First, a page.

I am one of those people that will genuinely overlook a piece of trash on the floor and not see it for hours. Then when I notice it, I’ll forget to deal with it and it will remain on the ground. But I’ll notice if the books on my desk have been moved or rearranged. If I really look inward, what I focus on externally is what I value internally. Do I care about the trash on the floor? Certainly. But not as much as I care for the books on my desk. It is quite simple, really.
This got me thinking: What else do I overlook?
So I’ve been thinking about that for a few weeks, and most likely overlooking other things in the process. Here are a few honest conclusions:
1.) I overlook the poor by worrying far more about my own finances.
2.) I overlook my own sins while judging others for doing the same thing.
3.) I overlook people for the sake of “ministry.”
4.) I overlook my family for something that is “for their benefit.”
5.) I overlook ways I waste time but want others to carve out time for me.
The short stories Flannery O’Connor have been nurturing my soul lately. In “The Life You Save May Be Your Own,” O’Connor tells the story of a swindler named Tom Shiftlet who meets Mrs. Crater and her deaf daughter Lucynell while wandering in the countryside. She convinces Mr. Shiftlet to marry her innocent daughter and as a wedding present, Mrs. Crater grants Mr. Shiftlet the keys to the car along with some money for a honeymoon. Driving away on their trip, Lucynell and Tom stop in a restaurant. When Lucynell falls asleep on the counter, Tom sees his opportunity and leaves her there. He leaves with the money Mrs. Crater gave him for their honeymoon and in her dead husband’s car.
After picking up a hitchhiker and having an argument turn south leading to the hitchhiker jumping out of the car, Tom revels in his self-righteousness:
Mr. Shiftlet felt that the rottenness of the world was about to engulf him. He raised his arm and let it fall again to his breast. ‘O, Lord,’ he prayed. ‘Break forth and wash the slime from the earth!’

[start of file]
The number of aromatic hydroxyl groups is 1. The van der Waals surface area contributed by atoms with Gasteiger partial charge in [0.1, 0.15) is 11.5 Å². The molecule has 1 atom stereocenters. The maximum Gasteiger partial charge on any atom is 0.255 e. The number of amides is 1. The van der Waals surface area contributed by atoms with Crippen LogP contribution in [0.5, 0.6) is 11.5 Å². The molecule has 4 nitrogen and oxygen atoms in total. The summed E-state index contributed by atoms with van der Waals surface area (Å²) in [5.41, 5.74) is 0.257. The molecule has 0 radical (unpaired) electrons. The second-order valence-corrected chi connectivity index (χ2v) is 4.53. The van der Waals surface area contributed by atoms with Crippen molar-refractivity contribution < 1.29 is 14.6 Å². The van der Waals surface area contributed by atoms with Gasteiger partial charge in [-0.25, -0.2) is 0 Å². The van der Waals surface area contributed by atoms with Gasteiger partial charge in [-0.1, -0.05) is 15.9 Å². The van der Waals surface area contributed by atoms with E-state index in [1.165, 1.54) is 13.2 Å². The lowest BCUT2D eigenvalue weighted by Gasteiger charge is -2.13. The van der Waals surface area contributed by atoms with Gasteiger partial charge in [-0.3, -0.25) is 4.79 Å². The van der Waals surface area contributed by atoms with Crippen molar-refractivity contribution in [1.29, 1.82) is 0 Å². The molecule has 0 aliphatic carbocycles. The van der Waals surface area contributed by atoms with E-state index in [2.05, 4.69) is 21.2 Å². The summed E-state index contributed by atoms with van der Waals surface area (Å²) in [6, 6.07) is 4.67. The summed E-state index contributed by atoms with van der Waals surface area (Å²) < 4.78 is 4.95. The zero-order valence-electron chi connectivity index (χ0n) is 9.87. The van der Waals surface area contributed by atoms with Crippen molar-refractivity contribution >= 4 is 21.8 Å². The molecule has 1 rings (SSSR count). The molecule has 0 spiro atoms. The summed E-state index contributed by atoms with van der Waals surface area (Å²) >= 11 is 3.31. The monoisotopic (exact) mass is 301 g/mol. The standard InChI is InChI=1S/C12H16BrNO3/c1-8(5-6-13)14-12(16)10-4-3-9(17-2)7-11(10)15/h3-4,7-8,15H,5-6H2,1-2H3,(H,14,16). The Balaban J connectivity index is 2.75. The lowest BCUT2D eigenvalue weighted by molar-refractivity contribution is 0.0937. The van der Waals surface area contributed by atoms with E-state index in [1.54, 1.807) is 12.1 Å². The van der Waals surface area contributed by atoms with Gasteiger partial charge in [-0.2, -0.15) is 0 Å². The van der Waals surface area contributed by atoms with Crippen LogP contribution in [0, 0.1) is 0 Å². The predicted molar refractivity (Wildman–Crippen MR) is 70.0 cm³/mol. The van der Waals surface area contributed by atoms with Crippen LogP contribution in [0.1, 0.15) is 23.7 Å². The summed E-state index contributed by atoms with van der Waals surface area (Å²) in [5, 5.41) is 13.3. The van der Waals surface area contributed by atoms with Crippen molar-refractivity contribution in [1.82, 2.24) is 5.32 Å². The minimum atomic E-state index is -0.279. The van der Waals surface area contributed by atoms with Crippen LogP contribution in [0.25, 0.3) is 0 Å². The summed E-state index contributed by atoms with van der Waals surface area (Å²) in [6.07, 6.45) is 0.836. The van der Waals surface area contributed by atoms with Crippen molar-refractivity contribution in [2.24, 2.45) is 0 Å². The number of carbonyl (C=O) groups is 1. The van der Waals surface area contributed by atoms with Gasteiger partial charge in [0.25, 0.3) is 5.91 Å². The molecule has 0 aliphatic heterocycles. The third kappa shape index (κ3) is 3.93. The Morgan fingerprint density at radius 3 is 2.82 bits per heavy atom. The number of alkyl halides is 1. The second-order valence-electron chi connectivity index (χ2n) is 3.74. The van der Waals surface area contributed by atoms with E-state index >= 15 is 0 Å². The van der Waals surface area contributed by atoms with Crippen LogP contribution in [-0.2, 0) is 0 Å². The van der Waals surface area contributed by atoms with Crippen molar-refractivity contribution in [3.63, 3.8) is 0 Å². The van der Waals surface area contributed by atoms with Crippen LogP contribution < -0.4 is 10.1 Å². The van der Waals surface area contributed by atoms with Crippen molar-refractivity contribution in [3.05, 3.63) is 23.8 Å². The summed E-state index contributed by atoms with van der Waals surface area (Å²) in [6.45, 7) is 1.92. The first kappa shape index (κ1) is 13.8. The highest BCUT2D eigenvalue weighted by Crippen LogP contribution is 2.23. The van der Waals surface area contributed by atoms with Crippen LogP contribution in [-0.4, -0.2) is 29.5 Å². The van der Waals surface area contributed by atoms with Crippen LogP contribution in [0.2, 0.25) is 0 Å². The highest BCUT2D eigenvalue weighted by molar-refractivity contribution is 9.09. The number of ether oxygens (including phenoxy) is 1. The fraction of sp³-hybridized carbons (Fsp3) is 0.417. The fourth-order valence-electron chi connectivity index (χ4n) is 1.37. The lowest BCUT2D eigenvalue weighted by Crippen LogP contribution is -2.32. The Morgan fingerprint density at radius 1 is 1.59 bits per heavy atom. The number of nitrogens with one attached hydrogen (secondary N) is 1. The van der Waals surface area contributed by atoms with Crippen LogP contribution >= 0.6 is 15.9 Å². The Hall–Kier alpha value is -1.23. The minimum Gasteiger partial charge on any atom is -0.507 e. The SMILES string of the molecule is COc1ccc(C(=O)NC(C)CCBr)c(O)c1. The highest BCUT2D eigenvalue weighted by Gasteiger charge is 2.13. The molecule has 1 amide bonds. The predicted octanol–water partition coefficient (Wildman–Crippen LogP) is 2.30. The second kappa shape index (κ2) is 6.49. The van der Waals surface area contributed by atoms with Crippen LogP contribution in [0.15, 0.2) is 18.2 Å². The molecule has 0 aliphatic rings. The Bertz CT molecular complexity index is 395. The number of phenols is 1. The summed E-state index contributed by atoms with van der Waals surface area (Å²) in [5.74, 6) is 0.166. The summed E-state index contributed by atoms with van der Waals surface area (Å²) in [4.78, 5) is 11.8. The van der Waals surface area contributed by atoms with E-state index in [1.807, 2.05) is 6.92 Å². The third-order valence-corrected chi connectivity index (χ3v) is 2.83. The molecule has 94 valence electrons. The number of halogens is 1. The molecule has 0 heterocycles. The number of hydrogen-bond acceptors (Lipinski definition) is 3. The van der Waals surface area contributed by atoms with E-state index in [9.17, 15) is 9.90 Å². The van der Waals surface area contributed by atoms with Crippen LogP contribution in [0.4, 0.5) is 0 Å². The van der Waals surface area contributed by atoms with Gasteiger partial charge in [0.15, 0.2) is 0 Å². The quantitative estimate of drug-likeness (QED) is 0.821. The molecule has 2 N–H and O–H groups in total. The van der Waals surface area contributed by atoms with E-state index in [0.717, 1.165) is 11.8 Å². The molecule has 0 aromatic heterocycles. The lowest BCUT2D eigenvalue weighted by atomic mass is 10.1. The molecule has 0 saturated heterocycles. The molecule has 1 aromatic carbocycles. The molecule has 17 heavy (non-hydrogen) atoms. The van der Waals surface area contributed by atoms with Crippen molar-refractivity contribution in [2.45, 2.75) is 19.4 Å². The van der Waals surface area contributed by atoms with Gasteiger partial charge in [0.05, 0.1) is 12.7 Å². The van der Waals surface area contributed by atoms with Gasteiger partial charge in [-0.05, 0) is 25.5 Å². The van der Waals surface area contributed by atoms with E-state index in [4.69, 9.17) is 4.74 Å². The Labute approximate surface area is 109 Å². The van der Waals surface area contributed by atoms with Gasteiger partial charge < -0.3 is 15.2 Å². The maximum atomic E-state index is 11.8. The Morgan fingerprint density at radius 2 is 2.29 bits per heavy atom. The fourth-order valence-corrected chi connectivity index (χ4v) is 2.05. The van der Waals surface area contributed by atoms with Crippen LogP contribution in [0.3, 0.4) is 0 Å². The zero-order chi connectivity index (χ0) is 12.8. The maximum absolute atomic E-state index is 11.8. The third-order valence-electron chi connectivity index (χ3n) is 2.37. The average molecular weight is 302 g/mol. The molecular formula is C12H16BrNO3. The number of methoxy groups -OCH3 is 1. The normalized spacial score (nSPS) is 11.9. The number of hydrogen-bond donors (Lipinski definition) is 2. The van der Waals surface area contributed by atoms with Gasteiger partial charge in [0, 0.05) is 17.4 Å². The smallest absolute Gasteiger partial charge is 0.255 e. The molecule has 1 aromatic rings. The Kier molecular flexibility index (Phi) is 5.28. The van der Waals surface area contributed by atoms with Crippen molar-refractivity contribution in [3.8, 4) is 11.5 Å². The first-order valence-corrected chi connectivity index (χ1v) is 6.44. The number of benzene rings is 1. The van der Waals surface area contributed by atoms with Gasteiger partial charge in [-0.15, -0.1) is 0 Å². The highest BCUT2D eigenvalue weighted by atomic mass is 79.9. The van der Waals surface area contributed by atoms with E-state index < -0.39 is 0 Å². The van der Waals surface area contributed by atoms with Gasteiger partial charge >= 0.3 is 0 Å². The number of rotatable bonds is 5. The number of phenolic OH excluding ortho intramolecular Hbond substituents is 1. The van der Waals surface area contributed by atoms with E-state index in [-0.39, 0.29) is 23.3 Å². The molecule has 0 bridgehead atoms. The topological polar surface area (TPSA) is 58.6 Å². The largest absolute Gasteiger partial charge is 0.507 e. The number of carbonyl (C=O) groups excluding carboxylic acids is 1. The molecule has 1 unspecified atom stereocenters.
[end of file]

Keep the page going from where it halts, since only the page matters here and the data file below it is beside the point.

Here is a man who has done a terrible thing, but feels no remorse. Rather, he overlooks his own sin and sees the sins of everyone around him, further expounding on his earlier rants about how bad the world is now.
I’m sure you know where this is going. This reminds me of a story in Luke 18 when a Pharisee and a tax collector both go to the Temple to pray. The Pharisee sees the tax collector and says, “God, I thank you that I am not like other men, extortioners, unjust adulterers, or even like this tax collector” (Luke 18:11). And the tax collector, standing far from the fold, beats his breast saying, “God, be merciful to me, a sinner!” (18:13). The Pharisee was not really praying, he was using prayer as a means to puff himself up in front of others. We can easily identify this for what it is.
We love to read stories in the Bible and imagine ourselves as the ones doing what pleases the Lord. I believe this is further evidence that we are often unwilling to admit how broken we actually are. I think we are often completely blind to the state of our spiritual health. Or decidedly blind, take your pick. The effects of the Fall are all around us and they within us as well. But I would contend we act more like the Pharisee than the tax collector on most occasions. This is the battle that wages within us. There comes a point in time where we must admit that, to borrow O’Connor’s phrase, our slime is what needs washing. And this particular point in times because a continued practice of spiritual discipline. We can overlook it and even ignore it, but when we come to a place of honesty and vulnerability, we see what we are. However, it is far easier to look at others and think of what they must do, what they are doing wrong or what they should have done. When we investigate our own hearts, we see that everything they do, we do the same.
This seems a bit depressing, quite honestly. But I do believe there is a silver lining to this. The more actualized our perception is, the more we see and come to understand even a little more of the depths of grace and mercy. How can we dwell on the grace of God if we do not think we need it? When we see that we need it, it is beautifully mysterious and changes the way we live and forms us to be as God intended. How can we experience the love of God if we truly believe that sinners need it far more than we do? When we live in this place of conviction, of living as one who is loved and redeemed, Christ takes his rightful place as priest and king of our hearts, the Spirit continues His work within us and the Father is glorified.
This is why I think one of the greatest prayers to pray is:
Jesus, have mercy on me.
Jesus, have mercy on me.